Because he was her first neighbour and therefore the elephant she first got to know, Naleku is still quite attached to Mukkoka and whenever she is ever frightened or worried she will either run to him or Larro. This is ironic as Mukkoka isn’t the friendliest bull but it is he who Naleku has chosen. Mukkoka is an adventurous bull and doesn’t want to look after the little girl and will look for ways to sneak away from her, although we have seen signs that he can’t help but respond when she is in need either.  

Mukkoka is still the elephant baby who always wants to be the first to get his milk bottle and he will continue to trumpet and rumble at his friends if they try and overtake him. Amusingly once Mukkoka has finished his bottle, unlike Kiasa and Larro, he happily moves away from the milk feeding point, while those two naughty girls keep harassing the Keepers and try to get more milk from the wheelbarrow. 

Tamiyoi has become the Nursery herd’s timekeeper whilst in the forest. Recently she seems to know exactly when it is time for the orphans to get their milk, or head down to the mud bath. She has also become very protective over tiny Naleku and is often reluctant to share her attention with some of the other orphans. Whenever Naleku tries to walk toward the rest of the Nursery herd, Tamiyoi is quick to grab her and bring her back to her side. 

It is heart-warming to see how the other orphans treat their friend Luggard with a broken leg. His best friend remains Musiara but Sattao and Maktao will always engage him in friendly wrestling matches too. One day this month his compromised leg swelled up slightly when he became a little overexcited in a wrestling match, but by the next morning the swelling had gone down and he was walking normally again. This seemed to really please Luggard as he could keep up with the rest of the Nursery herd and he even went down for a mud bath in the afternoon. The Nursery herd let him take the lead when he is running for his milk bottle without bothering him, and always seem to be looking out for him.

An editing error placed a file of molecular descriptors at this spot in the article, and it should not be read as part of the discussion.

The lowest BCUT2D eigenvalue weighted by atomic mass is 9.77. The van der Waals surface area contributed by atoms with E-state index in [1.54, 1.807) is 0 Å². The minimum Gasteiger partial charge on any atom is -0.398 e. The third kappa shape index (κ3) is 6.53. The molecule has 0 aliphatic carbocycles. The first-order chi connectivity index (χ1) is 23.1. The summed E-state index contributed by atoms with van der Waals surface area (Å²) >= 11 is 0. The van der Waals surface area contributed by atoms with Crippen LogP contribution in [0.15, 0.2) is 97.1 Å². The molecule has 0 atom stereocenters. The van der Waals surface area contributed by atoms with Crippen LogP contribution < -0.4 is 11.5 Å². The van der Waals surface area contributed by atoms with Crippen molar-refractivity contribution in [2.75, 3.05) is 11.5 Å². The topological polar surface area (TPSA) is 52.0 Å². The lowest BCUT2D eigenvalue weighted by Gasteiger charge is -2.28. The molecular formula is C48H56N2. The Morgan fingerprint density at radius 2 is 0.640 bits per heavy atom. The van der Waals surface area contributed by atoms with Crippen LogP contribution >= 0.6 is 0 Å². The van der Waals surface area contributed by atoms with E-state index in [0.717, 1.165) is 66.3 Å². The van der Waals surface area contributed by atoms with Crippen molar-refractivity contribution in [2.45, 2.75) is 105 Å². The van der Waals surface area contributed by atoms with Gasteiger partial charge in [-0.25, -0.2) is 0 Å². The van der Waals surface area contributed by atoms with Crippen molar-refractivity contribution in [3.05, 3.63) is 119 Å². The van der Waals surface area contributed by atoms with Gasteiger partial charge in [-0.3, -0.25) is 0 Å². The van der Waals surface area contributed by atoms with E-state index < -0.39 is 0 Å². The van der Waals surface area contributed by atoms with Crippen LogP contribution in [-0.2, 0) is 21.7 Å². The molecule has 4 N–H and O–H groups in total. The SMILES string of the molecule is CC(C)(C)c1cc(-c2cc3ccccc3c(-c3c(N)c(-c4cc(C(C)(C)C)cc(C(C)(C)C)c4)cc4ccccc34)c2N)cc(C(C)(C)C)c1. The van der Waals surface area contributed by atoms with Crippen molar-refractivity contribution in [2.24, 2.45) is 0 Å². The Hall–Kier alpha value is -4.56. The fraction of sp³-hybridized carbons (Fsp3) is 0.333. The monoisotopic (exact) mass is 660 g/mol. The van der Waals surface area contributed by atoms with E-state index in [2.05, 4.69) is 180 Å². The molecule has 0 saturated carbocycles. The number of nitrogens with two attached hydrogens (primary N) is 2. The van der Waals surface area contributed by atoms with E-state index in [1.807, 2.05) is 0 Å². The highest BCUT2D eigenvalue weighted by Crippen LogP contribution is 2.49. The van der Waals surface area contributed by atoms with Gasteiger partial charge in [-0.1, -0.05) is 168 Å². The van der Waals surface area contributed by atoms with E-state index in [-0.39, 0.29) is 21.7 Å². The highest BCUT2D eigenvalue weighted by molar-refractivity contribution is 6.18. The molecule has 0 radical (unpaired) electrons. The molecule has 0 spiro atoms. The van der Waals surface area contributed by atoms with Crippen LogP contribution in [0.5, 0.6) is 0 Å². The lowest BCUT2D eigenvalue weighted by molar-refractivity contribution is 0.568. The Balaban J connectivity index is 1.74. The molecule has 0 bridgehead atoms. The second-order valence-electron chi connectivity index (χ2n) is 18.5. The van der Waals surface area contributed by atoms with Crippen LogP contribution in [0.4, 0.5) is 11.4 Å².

Towards the end of the month Angela was concerned that Maxwell had lost condition and wasn’t feeling as well as he should, and he also appeared more lethargic than normal. The KWS Veterinary Team were called to come and attend to him. He was sedated and given antibiotics and was de-wormed, and after his check-up he remained groggy for a little while.  We have since noticed a huge improvement and we were delighted when a couple of days later he started mud bathing again and playing.